Providence City Council members voted last week to pursue the necessary legal action to begin the process of reopening the stretch of 100 South that lies between 200 West and Main Street.
“There is a long list of reasons why we are opening it, but one of the reasons is the commercial part of the city has grown, and the other thing is the roundabout went in that particular place because we intended to open 100 South,” said Mayor John Drew.
According to Drew, 100 South has been a road for well over a hundred years and has been a part of the city’s master plan for 25 years.
However, the middle of the road has been blocked for the past 12 years following an agreement between property owners and the city. Many residents are now concerned about how opening it would impact their property and quality of life.
Camille Pederson, one of the homeowners on 100 South, said in her yard “there are five mature trees and beautiful front grass landscaping. That (road opening) is really going to impact me as a property owner in that area, so I hope that will be taken into consideration.”
According to Mark Thompson, another of the property owners on 100 South, city officials came to him and his neighbors in 2006 and asked them to deed the road to the city so it could expand the sewer down that road.
They did, but with the requirement that the city put a cul-de-sac midway down the road so it would not become a heavily trafficked through street. If the road did become a through street, the agreement was residents would be compensated for the property.
At this same time, Thompson said, city officials asked him to deed them a strip of property he had acquired further west on 100 South. He agreed, and in 2008, the deed became official.
In order to further ensure 100 South would not become a through street, Thompson put a restriction in the deed stating that the “grantee may not use said land for road access to the East to adjoin 200 West Street.”
According to the mayor, this restriction has created a cloud over the title. Drew said legal action is required in order to clear this cloud, which is preventing a title company from insuring it, and to settle an ownership question that would prevent the city from making the road a through street.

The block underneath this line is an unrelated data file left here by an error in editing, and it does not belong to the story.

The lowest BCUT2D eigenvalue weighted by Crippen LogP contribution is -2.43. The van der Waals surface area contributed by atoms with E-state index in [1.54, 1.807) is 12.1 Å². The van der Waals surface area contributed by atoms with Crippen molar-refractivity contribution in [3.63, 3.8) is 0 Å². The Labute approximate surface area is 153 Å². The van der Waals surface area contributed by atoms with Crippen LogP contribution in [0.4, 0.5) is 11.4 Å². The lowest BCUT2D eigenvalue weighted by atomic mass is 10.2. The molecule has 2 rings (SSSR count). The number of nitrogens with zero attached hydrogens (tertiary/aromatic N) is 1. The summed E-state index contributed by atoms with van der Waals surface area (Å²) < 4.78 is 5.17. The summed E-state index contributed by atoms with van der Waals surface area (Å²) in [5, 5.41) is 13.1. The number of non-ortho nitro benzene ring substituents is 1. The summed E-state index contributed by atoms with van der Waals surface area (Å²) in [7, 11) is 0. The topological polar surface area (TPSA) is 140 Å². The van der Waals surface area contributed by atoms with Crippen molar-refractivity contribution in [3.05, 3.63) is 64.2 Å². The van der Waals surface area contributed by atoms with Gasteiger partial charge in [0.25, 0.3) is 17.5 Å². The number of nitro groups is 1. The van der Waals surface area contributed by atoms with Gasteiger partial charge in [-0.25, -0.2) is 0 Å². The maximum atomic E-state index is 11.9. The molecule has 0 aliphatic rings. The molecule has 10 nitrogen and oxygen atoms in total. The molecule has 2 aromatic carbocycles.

During the June 11 council meeting, council members voted to pursue the legal action necessary to clear the title.
Currently, this vote does not impact the property to the east of the barrier. However, it is the first step in opening 100 South and would eventually impact those property owners.
If 100 South became a through street it would most likely be expanded in order to more safely accommodate two directions of traffic. This and the increase in traffic are the reasons most opposed residents object to the opening of the road.
Thompson, on the other hand, said he believes the opening of 100 South is inevitable, but he wants to see it done by developers, not the city, so that taxpayers would not bear the burden of the cost.
While this idea was discussed at the June 11 meeting, it was pointed out that this strategy would not work if some of the properties were never sold to developers.
Council Member Kristina Eck said those opposing the opening of 100 South had a “selfish perspective.”
“You are OK to drive past everyone else’s house to get to point B, but you don’t want anyone driving past your house. So I struggle with some of that,” Eck said.
Drew also commented on how opening 100 South would positively impact other residents.
“Twelve years ago, when the city closed that road, there were a lot of residents who had regularly traveled that road who were not happy because the road was closing,” Drew said.